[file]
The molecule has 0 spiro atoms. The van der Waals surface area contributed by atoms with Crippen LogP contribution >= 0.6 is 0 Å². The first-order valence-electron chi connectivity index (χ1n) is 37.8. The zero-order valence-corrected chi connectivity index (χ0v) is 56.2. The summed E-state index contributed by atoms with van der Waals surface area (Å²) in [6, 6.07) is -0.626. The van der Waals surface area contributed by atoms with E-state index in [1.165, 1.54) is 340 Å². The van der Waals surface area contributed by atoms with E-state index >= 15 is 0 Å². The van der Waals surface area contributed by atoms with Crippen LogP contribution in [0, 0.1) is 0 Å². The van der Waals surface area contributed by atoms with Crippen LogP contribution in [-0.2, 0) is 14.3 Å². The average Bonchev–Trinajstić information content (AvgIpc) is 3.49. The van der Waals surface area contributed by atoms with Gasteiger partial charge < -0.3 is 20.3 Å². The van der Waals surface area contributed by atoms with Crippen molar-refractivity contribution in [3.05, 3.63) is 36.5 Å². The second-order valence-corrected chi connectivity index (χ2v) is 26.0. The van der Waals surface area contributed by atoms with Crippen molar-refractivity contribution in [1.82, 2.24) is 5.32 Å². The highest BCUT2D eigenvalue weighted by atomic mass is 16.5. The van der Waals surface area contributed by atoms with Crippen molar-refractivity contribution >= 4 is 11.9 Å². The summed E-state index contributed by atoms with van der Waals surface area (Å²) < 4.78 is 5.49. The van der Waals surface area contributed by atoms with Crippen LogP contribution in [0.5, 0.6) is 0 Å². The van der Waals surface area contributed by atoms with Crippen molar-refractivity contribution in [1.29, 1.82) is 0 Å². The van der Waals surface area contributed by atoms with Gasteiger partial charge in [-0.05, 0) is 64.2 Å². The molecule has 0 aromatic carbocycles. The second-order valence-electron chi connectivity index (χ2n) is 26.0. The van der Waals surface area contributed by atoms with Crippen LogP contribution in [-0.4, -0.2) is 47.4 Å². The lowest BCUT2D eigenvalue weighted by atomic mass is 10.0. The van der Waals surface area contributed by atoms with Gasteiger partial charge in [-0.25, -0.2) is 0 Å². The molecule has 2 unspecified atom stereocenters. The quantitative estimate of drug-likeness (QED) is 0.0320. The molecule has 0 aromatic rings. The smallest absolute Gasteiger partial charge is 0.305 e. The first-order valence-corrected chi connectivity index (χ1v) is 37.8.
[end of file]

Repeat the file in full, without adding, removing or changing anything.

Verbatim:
The molecule has 0 spiro atoms. The van der Waals surface area contributed by atoms with Crippen LogP contribution >= 0.6 is 0 Å². The first-order valence-electron chi connectivity index (χ1n) is 37.8. The zero-order valence-corrected chi connectivity index (χ0v) is 56.2. The summed E-state index contributed by atoms with van der Waals surface area (Å²) in [6, 6.07) is -0.626. The van der Waals surface area contributed by atoms with E-state index in [1.165, 1.54) is 340 Å². The van der Waals surface area contributed by atoms with E-state index >= 15 is 0 Å². The van der Waals surface area contributed by atoms with Crippen LogP contribution in [0, 0.1) is 0 Å². The van der Waals surface area contributed by atoms with Crippen LogP contribution in [-0.2, 0) is 14.3 Å². The average Bonchev–Trinajstić information content (AvgIpc) is 3.49. The van der Waals surface area contributed by atoms with Gasteiger partial charge < -0.3 is 20.3 Å². The van der Waals surface area contributed by atoms with Crippen molar-refractivity contribution in [3.05, 3.63) is 36.5 Å². The second-order valence-corrected chi connectivity index (χ2v) is 26.0. The van der Waals surface area contributed by atoms with Crippen molar-refractivity contribution in [1.82, 2.24) is 5.32 Å². The highest BCUT2D eigenvalue weighted by atomic mass is 16.5. The van der Waals surface area contributed by atoms with Crippen molar-refractivity contribution >= 4 is 11.9 Å². The summed E-state index contributed by atoms with van der Waals surface area (Å²) < 4.78 is 5.49. The van der Waals surface area contributed by atoms with Crippen LogP contribution in [0.5, 0.6) is 0 Å². The van der Waals surface area contributed by atoms with Crippen molar-refractivity contribution in [1.29, 1.82) is 0 Å². The van der Waals surface area contributed by atoms with Gasteiger partial charge in [-0.05, 0) is 64.2 Å². The molecule has 0 aromatic carbocycles. The second-order valence-electron chi connectivity index (χ2n) is 26.0. The van der Waals surface area contributed by atoms with Crippen LogP contribution in [-0.4, -0.2) is 47.4 Å². The lowest BCUT2D eigenvalue weighted by atomic mass is 10.0. The van der Waals surface area contributed by atoms with Gasteiger partial charge in [-0.25, -0.2) is 0 Å². The molecule has 2 unspecified atom stereocenters. The quantitative estimate of drug-likeness (QED) is 0.0320. The molecule has 0 aromatic rings. The smallest absolute Gasteiger partial charge is 0.305 e. The first-order valence-corrected chi connectivity index (χ1v) is 37.8.